China, the first country to experience a Covid-19 outbreak, faced significant human and economic costs, especially in the first quarter of 2020. However, the extension of the Lunar New Year holiday, travel restrictions, and lockdowns have helped curtail the impact of the virus on the China economy even as it eventually became a global pandemic.
China Economy Overview
In order to mitigate the economic impact of the Covid-19 crisis, policymakers offered financial relief and fiscal support to companies. They protected the financial market stability by providing liquidity to the banking system. According to the International Monetary Fund (IMF), macroeconomic and fiscal policies helped boost China’s economic recovery.
China’s gross domestic product (GDP) contracted by as much as 6.8% year on year during the first quarter of 2020 but was able to recover and grow by 3.2%, 4.9%, and 6.5% in the next quarters, bringing the overall GDP growth for the year to 2.3% year on year.
While real GDP was able to grow to 1.94 times its 2010 level, it could not reach the Chinese Communist Party’s goal of doubling its size.
The IMF is cutting its growth forecast for the China economy in 2021 from 8.2% to 7.9% due to domestic financial risks and the US’ recent move to block Chinese firms from accessing key technology. The latest restrictions on fundraising via Hong Kong for Chinese companies also played a factor in the downgrade.
According to the IMF, the worsening US relations could potentially cause a 1.8% decline in China’s real GDP over the long term while the US may suffer a 1.1% decrease.
The IMF also mentioned that restrictions on financial flows through Hong Kong could also adversely impact the economy, as it comprises around one-third of China’s total equity financing, two-thirds of offshore bond issuance, and 60% of inward and outward direct investment.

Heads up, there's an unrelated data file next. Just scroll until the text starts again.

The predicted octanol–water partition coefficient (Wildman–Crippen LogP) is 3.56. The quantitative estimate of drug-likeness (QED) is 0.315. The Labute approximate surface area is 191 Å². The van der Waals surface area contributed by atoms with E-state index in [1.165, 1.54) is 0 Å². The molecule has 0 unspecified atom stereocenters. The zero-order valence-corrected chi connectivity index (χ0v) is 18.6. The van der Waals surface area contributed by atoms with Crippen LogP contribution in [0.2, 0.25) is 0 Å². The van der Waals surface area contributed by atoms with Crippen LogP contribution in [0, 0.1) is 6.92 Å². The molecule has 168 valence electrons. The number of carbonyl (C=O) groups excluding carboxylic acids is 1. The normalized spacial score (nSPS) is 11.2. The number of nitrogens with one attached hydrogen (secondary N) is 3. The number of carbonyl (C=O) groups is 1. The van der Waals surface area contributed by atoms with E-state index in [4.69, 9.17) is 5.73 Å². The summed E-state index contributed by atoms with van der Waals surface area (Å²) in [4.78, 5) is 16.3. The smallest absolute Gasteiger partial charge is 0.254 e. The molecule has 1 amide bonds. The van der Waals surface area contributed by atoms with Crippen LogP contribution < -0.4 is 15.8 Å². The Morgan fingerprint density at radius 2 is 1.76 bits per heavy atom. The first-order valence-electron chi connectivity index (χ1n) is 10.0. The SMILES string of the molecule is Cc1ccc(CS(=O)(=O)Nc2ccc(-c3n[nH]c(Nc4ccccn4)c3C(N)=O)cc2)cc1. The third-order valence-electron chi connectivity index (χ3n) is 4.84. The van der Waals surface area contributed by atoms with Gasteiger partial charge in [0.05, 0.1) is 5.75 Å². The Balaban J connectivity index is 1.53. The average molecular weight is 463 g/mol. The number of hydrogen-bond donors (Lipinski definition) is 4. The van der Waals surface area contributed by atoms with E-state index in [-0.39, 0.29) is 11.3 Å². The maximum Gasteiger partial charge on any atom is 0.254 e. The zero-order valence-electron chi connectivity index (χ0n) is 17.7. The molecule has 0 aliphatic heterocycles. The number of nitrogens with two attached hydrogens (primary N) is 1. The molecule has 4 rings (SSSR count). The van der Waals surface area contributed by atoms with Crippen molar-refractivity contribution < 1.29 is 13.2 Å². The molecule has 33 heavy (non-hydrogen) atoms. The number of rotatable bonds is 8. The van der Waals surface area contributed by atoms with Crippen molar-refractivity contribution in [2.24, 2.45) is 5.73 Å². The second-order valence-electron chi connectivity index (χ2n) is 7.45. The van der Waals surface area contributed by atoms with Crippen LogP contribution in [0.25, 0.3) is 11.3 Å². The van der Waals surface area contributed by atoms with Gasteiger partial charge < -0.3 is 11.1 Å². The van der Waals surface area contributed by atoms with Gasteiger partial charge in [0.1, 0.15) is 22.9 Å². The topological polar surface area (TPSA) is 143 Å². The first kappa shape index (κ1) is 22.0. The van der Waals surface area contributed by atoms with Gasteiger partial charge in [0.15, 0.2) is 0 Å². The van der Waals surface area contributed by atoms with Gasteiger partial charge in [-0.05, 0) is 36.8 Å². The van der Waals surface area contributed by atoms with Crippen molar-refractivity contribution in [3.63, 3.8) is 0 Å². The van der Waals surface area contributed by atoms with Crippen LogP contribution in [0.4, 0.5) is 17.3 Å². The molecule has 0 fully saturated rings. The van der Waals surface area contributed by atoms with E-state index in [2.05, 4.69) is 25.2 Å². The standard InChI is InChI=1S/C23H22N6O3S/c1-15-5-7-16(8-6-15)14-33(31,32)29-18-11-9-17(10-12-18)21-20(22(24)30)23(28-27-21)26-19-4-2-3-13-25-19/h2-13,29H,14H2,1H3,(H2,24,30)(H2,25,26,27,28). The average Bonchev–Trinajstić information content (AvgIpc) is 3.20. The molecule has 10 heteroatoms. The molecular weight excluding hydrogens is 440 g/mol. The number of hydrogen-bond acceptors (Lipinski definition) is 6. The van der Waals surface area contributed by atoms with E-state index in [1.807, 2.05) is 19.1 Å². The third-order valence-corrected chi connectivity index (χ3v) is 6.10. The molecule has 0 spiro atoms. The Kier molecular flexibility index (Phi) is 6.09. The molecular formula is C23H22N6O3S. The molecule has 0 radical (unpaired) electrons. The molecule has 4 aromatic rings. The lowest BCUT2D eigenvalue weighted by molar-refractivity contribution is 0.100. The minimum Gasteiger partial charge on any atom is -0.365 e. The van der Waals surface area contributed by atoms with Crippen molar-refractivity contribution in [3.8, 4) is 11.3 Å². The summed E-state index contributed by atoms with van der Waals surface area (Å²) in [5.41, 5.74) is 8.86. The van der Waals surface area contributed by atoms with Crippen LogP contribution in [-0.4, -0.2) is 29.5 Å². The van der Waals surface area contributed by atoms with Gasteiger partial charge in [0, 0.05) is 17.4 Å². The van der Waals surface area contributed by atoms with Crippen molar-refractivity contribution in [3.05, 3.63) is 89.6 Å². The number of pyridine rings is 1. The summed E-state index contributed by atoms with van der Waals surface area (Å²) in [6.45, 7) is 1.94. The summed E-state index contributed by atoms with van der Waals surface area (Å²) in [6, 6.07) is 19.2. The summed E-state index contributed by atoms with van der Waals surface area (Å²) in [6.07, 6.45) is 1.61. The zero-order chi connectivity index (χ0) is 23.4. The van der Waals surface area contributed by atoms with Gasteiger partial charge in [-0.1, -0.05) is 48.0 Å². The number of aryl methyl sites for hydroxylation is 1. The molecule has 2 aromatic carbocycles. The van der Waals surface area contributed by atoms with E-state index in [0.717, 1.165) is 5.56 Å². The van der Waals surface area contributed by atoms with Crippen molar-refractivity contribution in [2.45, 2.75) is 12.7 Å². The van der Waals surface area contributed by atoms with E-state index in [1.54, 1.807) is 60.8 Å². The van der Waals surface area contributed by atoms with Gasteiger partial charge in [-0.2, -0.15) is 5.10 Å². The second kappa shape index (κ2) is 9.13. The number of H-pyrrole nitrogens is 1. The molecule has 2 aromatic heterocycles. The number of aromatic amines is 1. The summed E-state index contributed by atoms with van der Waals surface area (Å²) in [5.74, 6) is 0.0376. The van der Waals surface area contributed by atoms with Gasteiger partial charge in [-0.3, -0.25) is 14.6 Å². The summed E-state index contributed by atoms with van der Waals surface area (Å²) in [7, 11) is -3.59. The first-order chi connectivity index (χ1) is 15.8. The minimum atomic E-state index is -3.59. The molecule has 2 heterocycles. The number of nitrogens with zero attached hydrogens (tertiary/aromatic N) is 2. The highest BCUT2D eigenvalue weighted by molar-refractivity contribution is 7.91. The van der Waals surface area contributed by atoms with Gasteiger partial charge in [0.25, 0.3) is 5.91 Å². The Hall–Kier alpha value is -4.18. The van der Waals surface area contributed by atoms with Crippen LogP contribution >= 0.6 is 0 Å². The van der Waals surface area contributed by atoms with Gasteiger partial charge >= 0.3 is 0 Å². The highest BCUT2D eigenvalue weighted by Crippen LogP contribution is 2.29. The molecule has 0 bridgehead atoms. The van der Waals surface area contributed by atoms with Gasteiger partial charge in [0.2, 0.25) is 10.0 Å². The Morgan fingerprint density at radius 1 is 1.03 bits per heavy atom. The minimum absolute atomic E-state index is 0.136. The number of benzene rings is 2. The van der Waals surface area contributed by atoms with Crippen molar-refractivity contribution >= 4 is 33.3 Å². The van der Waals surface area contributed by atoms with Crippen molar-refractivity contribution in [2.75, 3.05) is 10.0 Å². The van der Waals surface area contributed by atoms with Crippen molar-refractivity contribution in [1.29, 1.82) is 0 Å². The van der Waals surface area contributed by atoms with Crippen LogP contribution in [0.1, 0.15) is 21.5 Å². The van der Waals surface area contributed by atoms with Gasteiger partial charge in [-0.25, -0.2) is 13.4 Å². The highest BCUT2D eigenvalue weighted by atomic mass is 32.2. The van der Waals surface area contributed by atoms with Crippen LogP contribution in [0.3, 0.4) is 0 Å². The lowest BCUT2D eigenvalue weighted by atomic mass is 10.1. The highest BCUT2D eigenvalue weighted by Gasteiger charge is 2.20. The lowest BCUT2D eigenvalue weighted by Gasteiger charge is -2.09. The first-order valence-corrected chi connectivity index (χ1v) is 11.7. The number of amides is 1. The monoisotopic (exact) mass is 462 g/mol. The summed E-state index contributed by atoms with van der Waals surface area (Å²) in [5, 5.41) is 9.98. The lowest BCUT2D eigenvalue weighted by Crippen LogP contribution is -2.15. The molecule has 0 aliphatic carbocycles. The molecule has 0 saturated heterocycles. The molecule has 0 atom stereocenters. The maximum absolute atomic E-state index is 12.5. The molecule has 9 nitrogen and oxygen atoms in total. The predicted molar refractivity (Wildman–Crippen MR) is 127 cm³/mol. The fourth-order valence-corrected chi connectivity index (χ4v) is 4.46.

Meanwhile, the average unemployment rate in urban areas remained stable at 5.6%, which is lower than what was projected, indicating a recovery to the pre-pandemic level.
Currency and Central Bank
The Chinese currency is officially named Renminbi, which means “people’s currency,” in Chinese, but is more commonly known worldwide as the yuan. China’s inflation rate declined from 1.7% in September to 0.5% in October 2020. It even reached -0.5% in November before settling to 0.2% in December 2020. This may be attributed to the recent stabilization of food price inflation after previously staying high due to the lingering effects of the African swine fever and heavy rains and floods in the summer.
Producer price inflation has gradually increased alongside the country’s economic recovery but remained in a deflationary territory at -2.1%.
To dampen the impact of the pandemic, China’s central bank, the People’s Bank of China (PBOC), decided to expand its re-lending facilities to provide targeted support to producers of medical supplies and daily necessities as well as micro-, small- and medium-sized enterprises (MSMEs).
The PBOC has also lowered various policy interest rates, particularly by 30 basis points for the 7- and 14-day short-term reverse repo rates and another 30 basis points for a 1-year medium-term lending facility (MLF) to reduce loan interest rates especially to businesses.
However, some banks’ ability to provide new financing to the private sector was hampered by the slow adjustment of deposit rates and capital shortages in smaller banks.
Industry and Trade
China’s early recovery from the Covid-19 pandemic allowed it to resume work faster, leading to a ramp-up in industrial production, contributing to the demand for its factory goods, including medical equipment and electronics. China posted a record-high trade surplus, resulting in a 3.6% growth in exports.
Furthermore, the growth of China’s consumer market seems unstoppable. While retail sales of consumer goods fell by 3.9% as spending behavior was affected by pandemic control measures, this decline was actually cushioned by a 10.9% year on year surge in online retail sales.